Glass vessel manufacturing ceased after the end of the New Kingdom, around 1081 BCE. Beads, amulets, and inlays continued to be made, on a small scale, until their production was increased in the sixth century BCE, when elaborate figural and hieroglyphic inlays were employed to decorate numerous wooden shrines. From the fifth century BCE to early Roman times, inlays also embellished coffins of wood, cartonnage, plaster, or gesso. The latest coffin is dated around the second century CE. Most ancient Egyptian inlays were monochromatic. In Aper-El's burial in the fourteenth century BCE, inlays were made by fusing different colored pieces of glass. Increasingly developed for inlays of coffins and furniture, this technique resulted in Egypt's true mosaic technique. The earliest examples were discovered at the Kharga Oasis in a fifth-century BCE temple complex and identified by Marie-Dominique Nenna.

The minute designs of such mosaic inlays were fabricated by bundling cold, colored-glass canes into the desired pattern, then fusing them to a bar. To miniaturize the pattern, the bar was lengthened by pulling. Thereafter, mosaic slices were cut from the bar, ground, and polished. Both monochromatic and mosaic inlays were excavated from temporarily erected temple-decoration workshops of Ptolemaic and early Roman times in Gumaiyima near Tanis, and in Tebtynis at the Faiyum. The mosaic technique was mastered when Alexander the Great founded the port city of Alexandria in 332–331 BCE. According to ancient authors, Alexandria was famous for her luxurious glasses. Alexandrian glassworkers probably developed mosaic glass bowls. Alexandrian mosaic inlays with Egyptian and Greek designs were found at many Egyptian sites; some were exported even to the kingdom of Meroë (in modern Sudan) until the first century CE.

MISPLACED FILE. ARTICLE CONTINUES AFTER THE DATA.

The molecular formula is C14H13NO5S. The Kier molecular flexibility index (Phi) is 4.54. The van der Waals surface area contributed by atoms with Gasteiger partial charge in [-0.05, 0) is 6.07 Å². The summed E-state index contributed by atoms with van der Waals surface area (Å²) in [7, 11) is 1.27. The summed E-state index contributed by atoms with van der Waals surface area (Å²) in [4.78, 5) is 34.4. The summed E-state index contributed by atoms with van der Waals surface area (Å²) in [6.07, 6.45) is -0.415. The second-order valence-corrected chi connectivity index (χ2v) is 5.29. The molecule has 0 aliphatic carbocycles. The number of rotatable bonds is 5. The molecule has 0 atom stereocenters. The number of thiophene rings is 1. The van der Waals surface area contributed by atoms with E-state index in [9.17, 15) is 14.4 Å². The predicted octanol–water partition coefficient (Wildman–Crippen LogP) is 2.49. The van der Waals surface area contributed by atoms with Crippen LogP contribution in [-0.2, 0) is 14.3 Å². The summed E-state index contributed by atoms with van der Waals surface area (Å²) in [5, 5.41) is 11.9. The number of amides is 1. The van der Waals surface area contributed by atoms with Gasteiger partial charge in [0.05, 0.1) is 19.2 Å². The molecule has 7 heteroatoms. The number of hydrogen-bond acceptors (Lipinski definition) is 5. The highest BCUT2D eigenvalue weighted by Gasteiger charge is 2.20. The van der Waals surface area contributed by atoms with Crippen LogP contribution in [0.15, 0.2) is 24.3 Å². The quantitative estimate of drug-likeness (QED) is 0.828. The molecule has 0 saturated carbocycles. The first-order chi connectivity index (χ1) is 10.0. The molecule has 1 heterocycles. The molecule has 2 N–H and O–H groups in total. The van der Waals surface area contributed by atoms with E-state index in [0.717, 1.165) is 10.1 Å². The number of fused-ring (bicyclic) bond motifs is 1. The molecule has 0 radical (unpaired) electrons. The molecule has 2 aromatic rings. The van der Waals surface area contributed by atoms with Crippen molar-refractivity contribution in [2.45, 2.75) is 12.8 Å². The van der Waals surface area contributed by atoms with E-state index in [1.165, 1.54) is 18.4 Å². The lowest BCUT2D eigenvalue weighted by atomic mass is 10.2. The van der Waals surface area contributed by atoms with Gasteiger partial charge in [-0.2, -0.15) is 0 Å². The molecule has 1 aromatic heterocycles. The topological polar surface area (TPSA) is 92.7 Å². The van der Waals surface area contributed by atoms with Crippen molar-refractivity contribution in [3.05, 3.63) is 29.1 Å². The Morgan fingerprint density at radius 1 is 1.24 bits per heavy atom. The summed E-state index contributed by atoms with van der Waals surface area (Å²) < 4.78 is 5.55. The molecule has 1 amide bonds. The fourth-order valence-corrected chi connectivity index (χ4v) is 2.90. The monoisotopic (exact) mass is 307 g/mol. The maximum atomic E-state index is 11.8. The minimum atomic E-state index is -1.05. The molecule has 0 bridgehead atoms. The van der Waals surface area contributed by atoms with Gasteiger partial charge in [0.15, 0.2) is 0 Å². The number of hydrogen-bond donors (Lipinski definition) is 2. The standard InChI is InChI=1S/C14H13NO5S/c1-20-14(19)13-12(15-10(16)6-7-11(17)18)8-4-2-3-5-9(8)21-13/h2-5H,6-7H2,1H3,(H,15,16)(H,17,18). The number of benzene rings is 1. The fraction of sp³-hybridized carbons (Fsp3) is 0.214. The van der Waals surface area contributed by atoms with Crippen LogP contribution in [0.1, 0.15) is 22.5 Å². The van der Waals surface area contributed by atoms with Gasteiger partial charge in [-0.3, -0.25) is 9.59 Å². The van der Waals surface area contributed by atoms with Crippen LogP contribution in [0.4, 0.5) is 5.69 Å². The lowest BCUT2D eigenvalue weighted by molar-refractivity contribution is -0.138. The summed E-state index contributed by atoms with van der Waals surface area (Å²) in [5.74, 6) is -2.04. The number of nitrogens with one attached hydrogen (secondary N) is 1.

The manufacture of core-formed vessels had a renaissance in the Near East and the Mediterranean during the first millennium BCE. They were made in a new technique by coiling a hot glass thread around a prefabricated core. The few vessels of this era excavated in Egypt may have been made in Alexandria. Since glass finds have been scarce in Alexandria and environs, it can only be assumed that Alexandrian workshops produced luxurious vessels, such as cameo, overlay and gold glass vessels: all were made of hot glass on the turning wheel. Certain types of glass vessels and artifacts found in the kingdom of Meroë among glasses imported from the Hellenistic world and the Roman Empire—once ascribed to Alexandrian glass houses—are now assigned to Meroitic glass workshops.

In Egypt, only gold and silver were more highly prized than glass, which equaled the precious lapis lazuli and turquoise in value during the eighteenth dynasty. Consequently, glass manufacture was long under royal control. Comparing the Annales of Thutmose III to the Harris Papyrus of Ramesses III, in enumerating presents to the gods and their temples, the value of glass fell slightly. Although the number of royal names on glass artifacts decreased during the New Kingdom, glass remained precious throughout Egyptian history. Valuable coffins, royal furniture, and the shrines of deities were embellished with glass until early Roman times. Glass vessels, the most ambitious glass artifacts beside sculpture, served as fine tableware or containers for valuable unguents, oils, and cosmetics. They were donated as royal gifts to privileged persons and to temples in Egypt and abroad. Excavated from wealthy tombs and temples on eastern Mediterranean islands, such as Cyprus, or in the Syria-Palestine region, their export quantity increased from the reign of Thutmose IV (1419–1410 BCE) to the Ramessid period.

When glass blowing was invented in the first century BCE, glass became available for nonroyalty. A vast glass industry was settled on the hills near the salt lakes of the Wadi Natrun, where innumerable and as yet insufficiently studied relics provide evidence of an enormous growth in glass manufacture.

Bibliography

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Birgit Schlick-Nolte